Wednesday, August 24, 2016

Tuesday, August 23, 2016


Obama backs co-ops as key in fight for food security

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President Barack Obama has signed into law the Global Food Security Act, which aims help end global hunger, poverty and malnutrition. Co-operatives are mentioned in the act as key stakeholders engaged in efforts to advance global food security programs and objectives.
The signing into law took place during the White House Summit on Global Development last month. “Development is not charity, it is one of the smartest investments we can make in our shared future,” said Mr Obama during the summit.
With the adoption of the Act, the Obama Administration has authorised more than USD $7bn for international food programmes and initiatives such as Feed the Future. The strategy focuses on increasing sustainable and equitable agricultural development, reducing global hunger and improving nutrition.
The act encourages leveraging resources and expertise through “partnerships with the private sector, farm organisations, co-operatives, civil society, faith-based organisations, and agricultural research and academic institutions”.
The White House estimates that last year the Feed the Future programme has helped more than nine million farmers and other agricultural producers adopt innovations and best practices to build their businesses and face the challenges posed by climate change.
The President also signed the Foreign Aid Transparency and Accountability Act of 2016, which was introduced in October 2015. This bill requires USA government agencies to closely monitor and evaluate all foreign aid programmes based on their outcomes and improve transparency by publicly sharing the data about the results of the programmes partially through the portal.
Co-ops were represented at the Summit by Amy Coughenour Betancourt, chief operating officer of the National Co-operative Business Association (NCBA CLUSA).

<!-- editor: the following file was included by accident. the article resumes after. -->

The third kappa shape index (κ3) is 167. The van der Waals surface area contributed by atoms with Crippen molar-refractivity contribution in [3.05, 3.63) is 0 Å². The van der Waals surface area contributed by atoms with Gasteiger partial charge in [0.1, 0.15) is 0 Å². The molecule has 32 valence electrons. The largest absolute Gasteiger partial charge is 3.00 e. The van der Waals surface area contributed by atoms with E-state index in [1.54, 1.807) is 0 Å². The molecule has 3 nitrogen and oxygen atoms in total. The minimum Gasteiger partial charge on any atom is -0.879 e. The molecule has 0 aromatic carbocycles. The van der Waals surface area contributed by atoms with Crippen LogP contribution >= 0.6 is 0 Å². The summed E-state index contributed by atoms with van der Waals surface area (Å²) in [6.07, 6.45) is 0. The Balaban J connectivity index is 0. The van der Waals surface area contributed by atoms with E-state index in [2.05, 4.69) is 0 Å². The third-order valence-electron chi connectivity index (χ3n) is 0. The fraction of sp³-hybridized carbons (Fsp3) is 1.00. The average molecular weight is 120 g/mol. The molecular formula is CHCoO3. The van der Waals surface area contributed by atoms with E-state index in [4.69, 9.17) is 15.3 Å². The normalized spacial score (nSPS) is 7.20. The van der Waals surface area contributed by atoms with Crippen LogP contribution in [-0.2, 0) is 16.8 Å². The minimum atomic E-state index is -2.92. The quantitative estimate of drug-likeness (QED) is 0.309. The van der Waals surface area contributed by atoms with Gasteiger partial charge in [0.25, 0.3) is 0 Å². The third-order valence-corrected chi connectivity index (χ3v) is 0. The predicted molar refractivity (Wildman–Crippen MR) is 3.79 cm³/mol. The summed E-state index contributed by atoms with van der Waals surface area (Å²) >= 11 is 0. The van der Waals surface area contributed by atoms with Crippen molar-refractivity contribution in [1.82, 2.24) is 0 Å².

Referring to the Act, she said: “The whole of government approach speaks to the priority this act has for tackling nutrition and food security issues,” said Ms Coughenour Betancourt. “From our flagship Feed the Future Yaajeende project in Senegal to integrating nutrition-led agriculture throughout our programs, NCBA CLUSA is dedicated to alleviating hunger and supporting the agricultural sector as a key to sustainable development.”
NCBA CLUSA’s Vice President of Advocacy, Alan Knapp, has worked with the bill’s sponsor, Senator Bob Casey, for two years to include co-operatives in the language of the Act.
Also commenting on the adoption of the act, National Security Advisor, Ambassador Susan Rice, wrote an article highlighting that development had become an important pillar of the Obama Administration’s foreign policy. “As National Security Advisor, I’ve always considered food security to be not only a security imperative but also a moral imperative,” she said.

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Sunday, August 21, 2016



Database expected by 2017

Tuesday, August 16, 2016
Data Collection. Credit Information Corporation President Jaime Garchitorena says they hope to have the country’s credit database running and accessible by early next year. While some institutions are slow to comply, he assured they want to assist them in submitting the required data, not penalize them. (Sun.Star foto/Arni Aclao)
STATE-RUN Credit Information Corporation (CIC) targets to start the credit database running and accesible by early 2017 amid limited information obtained from some financial institutions, specifically cooperatives.
This came from CIC President Jaime Garchitorena, who was at the Marco Polo Plaza Hotel in Cebu City yesterday to meet with some cooperatives.
“By early next year, they should be able to use the data in the process of lending. The first quarter of 2017 is our best case, but we are still dependent on the inflow of data submitted by the financial institutions,” the official said.